that would require understanding their needs first.
      Signed-off-by: 's avatarNeilBrown <neilb@suse.com>
      Signed-off-by: 's avatarAl Viro <viro@zeniv.linux.org.uk>
      f1ee6162
  19. 21 Dec, 2017 1 commit
  20. 11 Dec, 2017 1 commit
    • Miklos Szeredi's avatar
      ovl: don't follow redirects if redirect_dir=off · 438c84c2
      Miklos Szeredi authored
      Overlayfs is following redirects even when redirects are disabled. If this
      is unintentional (probably the majority of cases) then this can be a
      problem.  E.g. upper layer comes from untrusted USB drive, and attacker
      crafts a redirect to enable read access to otherwise unreadable
      directories.
      
      If "redirect_dir=off", then turn off following as well as creation of
      redirects.  If "redirect_dir=follow", then turn on following, but turn off
      creation of redirects (which is what "redirect_dir=off" does now).
      
      This is a backward incompatible change, so make it dependent on a config
      option.
      Reported-by: 's avatarDavid Howells <dhowells@redhat.com>
      Signed-off-by: 's avatarMiklos Szeredi <mszeredi@redhat.com>
      438c84c2
  21. 18 Nov, 2017 1 commit
    • Roman Gushchin's avatar
      proc, coredump: add CoreDumping flag to /proc/pid/status · c6434012
      Roman Gushchin authored
      Right now there is no convenient way to check if a process is being
      coredumped at the moment.
      
      It might be necessary to recognize such state to prevent killing the
      process and getting a broken coredump.  Writing a large core might take
      significant time, and the process is unresponsive during it, so it might
      be killed by timeout, if another process is monitoring and
      killing/restarting hanging tasks.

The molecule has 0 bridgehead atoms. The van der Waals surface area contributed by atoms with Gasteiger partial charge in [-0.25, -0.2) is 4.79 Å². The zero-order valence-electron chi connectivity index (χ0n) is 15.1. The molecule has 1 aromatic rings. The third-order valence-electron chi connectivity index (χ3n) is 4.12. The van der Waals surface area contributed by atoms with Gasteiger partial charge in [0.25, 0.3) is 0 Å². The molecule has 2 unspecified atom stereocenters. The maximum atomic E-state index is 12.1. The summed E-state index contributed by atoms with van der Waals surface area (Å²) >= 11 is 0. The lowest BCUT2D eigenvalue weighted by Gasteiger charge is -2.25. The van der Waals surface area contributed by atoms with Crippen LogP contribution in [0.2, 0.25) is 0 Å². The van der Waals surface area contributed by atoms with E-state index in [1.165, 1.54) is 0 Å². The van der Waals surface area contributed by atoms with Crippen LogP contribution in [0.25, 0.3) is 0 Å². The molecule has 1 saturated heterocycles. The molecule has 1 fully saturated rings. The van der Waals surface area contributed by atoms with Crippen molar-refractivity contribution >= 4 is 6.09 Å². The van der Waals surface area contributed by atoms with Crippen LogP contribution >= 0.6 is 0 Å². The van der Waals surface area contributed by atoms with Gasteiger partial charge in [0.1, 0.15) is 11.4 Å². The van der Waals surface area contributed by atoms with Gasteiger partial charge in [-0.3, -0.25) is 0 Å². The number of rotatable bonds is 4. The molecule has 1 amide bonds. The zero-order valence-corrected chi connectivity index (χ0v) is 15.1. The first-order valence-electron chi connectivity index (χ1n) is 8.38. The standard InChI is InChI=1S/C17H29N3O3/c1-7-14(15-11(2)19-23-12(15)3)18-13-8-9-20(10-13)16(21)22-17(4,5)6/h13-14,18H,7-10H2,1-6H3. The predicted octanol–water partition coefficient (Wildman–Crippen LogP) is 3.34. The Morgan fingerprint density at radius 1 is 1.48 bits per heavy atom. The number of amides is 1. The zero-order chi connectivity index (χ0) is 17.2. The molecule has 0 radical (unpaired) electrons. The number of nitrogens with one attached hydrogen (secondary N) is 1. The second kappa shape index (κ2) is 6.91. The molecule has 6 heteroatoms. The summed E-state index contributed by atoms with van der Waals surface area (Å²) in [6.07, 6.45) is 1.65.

We're getting a significant number of corrupted coredump files on
      machines in our fleet, just because processes are being killed by
      timeout in the middle of the core writing process.
      
      We do have a process health check, and some agent is responsible for
      restarting processes which are not responding for health check requests.
      Writing a large coredump to the disk can easily exceed the reasonable
      timeout (especially on an overloaded machine).
      
      This flag will allow the agent to distinguish processes which are being
      coredumped, extend the timeout for them, and let them produce a full
      coredump file.
      
      To provide an ability to detect if a process is in the state of being
      coredumped, we can expose a boolean CoreDumping flag in
      /proc/pid/status.
      
      Example:
      $ cat core.sh
        #!/bin/sh
      
        echo "|/usr/bin/sleep 10" > /proc/sys/kernel/core_pattern
        sleep 1000 &
        PID=$!
      
        cat /proc/$PID/status | grep CoreDumping
        kill -ABRT $PID
        sleep 1
        cat /proc/$PID/status | grep CoreDumping
      
      $ ./core.sh
        CoreDumping:	0
        CoreDumping:	1
      
      [guro@fb.com: document CoreDumping flag in /proc/<pid>/status]
        Link: http://lkml.kernel.org/r/20170928135357.GA8470@castle.DHCP.thefacebook.com
      Link: http://lkml.kernel.org/r/20170920230634.31572-1-guro@fb.comSigned-off-by: 's avatarRoman Gushchin <guro@fb.com>
      Cc: Alexander Viro <viro@zeniv.linux.org.uk>
      Cc: Ingo Molnar <mingo@kernel.org>
      Cc: Konstantin Khlebnikov <koct9i@gmail.com>
      Cc: Oleg Nesterov <oleg@redhat.com>
      Signed-off-by: 's avatarAndrew Morton <akpm@linux-foundation.org>
      Signed-off-by: 's avatarLinus Torvalds <torvalds@linux-foundation.org>
      c6434012